The key lesson in all of this has been and continues to be that, if charities wish to be seen as serious participants and contributors to the process of social change, it’s not enough to use the “soft and fluffy” approach. Communications, whether to government, the public or the media, need to be evidenced based. As do serious policy proposals. Charity is one of the fastest growing sectors of the global economy. It’s one of the largest (and growing) areas of employment in the United States and the same is true in many other parts of the world. Investment through charities and social organisations (at its best) has a relevance and flexibility that statutory investment does not. It has the advantage of being close to the ground and often highly entrepreneurial. The ability to switch and change direction when something does not work is another significant advantage of working in this field. Bringing that data (and much more) to the table is key to successfully communicating the transformation that charities achieve – and the social benefits of engaging with them.

At times of crisis, that can seem self-evident. But between crises, that gets lost. So, the ongoing work of informing debate (influencing, never lobbying…), ensuring that policy -makers decisions are “educated” never ends. Now that I’m back in the UK (and on the Isle of Wight) influencing seems to be what people expect me to do here. Picking up those threads, particularly right now, has brought with it a whole new set of challenges and intellectual rewards.

And it has always seemed to me that a Wykehamical education has prepared me incredibly well for the roles I’ve been fortunate to fill. Curiosity, an ability to make lateral connections, to facilitate and convene have all been critical to any success. Div, with John Thorne or Joe Baine, was an excellent preparation for a career that I couldn’t even imagine. Today, I can’t imagine any other.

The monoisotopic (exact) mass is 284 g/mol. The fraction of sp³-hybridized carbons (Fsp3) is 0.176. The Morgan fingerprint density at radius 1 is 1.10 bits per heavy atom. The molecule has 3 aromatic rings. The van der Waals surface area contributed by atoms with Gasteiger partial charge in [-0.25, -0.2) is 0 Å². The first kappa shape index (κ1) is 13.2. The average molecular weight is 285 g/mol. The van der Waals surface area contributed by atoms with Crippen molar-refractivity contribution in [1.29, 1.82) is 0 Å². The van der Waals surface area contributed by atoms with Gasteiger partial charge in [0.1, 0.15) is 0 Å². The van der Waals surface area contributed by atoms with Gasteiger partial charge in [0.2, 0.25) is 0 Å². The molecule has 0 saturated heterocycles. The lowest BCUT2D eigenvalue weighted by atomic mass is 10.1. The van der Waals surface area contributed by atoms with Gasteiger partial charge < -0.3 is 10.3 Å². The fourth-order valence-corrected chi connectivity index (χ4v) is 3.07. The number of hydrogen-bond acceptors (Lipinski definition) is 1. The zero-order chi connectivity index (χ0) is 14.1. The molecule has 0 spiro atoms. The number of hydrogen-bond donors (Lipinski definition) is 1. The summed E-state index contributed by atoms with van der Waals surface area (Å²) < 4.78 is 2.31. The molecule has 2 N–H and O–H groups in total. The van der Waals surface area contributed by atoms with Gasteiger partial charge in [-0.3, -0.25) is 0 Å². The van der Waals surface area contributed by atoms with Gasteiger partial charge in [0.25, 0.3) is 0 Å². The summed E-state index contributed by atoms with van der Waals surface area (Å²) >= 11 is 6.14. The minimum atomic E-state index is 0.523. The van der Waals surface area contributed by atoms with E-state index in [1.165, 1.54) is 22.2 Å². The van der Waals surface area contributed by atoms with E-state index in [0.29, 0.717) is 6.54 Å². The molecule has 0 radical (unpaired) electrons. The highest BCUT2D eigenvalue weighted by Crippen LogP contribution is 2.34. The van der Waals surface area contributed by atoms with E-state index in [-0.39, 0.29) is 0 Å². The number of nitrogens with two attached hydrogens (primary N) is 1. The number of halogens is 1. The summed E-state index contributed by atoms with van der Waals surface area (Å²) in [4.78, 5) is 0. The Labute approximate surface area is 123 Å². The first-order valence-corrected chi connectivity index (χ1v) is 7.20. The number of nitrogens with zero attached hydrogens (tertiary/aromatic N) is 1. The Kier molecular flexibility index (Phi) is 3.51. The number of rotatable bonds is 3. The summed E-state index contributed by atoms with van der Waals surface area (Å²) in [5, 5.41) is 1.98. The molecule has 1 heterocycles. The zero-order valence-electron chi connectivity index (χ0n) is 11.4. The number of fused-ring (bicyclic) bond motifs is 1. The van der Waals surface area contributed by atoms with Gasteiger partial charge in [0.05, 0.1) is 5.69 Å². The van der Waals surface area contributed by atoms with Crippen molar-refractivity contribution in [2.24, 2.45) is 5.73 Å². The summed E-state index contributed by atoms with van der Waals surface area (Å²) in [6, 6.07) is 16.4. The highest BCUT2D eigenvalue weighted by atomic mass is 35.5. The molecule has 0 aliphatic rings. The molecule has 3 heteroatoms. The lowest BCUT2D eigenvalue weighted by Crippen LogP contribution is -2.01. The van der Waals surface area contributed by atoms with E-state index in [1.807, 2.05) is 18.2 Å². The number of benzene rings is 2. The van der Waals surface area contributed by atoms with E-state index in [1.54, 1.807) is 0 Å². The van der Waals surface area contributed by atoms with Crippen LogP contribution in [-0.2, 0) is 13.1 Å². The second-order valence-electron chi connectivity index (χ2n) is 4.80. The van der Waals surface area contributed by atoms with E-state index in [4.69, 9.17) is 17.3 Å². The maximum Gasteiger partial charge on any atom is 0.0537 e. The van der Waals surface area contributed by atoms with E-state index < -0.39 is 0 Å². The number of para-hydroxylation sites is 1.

Andrew Watt

Written by Andrew Watt

(B, 1976-80)

The social sector has been Andrew's core focus all his life. He's served the fundraising community for nearly 30 years. During that time, he's represented communities in Brussels, Westminster, on the Hill in Washington and Ottawa, and around the globe. Above all else, he's been a connector and thought leader for fundraising communities worldwide.

Andrew is a collaborative driver of change; in culture, in understanding, in regulation and assessment of impact. He's worked to develop a greater understanding of what drives our sector and what it takes to achieve impact in an increasingly volatile and rapidly changing environment.

Andrew served as deputy CEO of the Institute of Fundraising until he moved to the US in 2006; as President & CEO of the Association of Fundraising Professionals from 2011-2016 and latterly as president & CEO of the Association for Healthcare Philanthropy.

He continues to consult in the US and Europe, now based on the Isle of Wight.

Andrew has served as a member of the IRS Advisory Committee on Tax Exempt and Government Entities (ACT); a Board member of National Philanthropic Trust - UK; and is a Board member and past Chair of the American Friends of Winchester College. He has been active in establishing the Isle of Wight Cultural Investment Company (funded by the Arts Council) and serves in a number of volunteer capacities in support of the fundraising communities of the UK.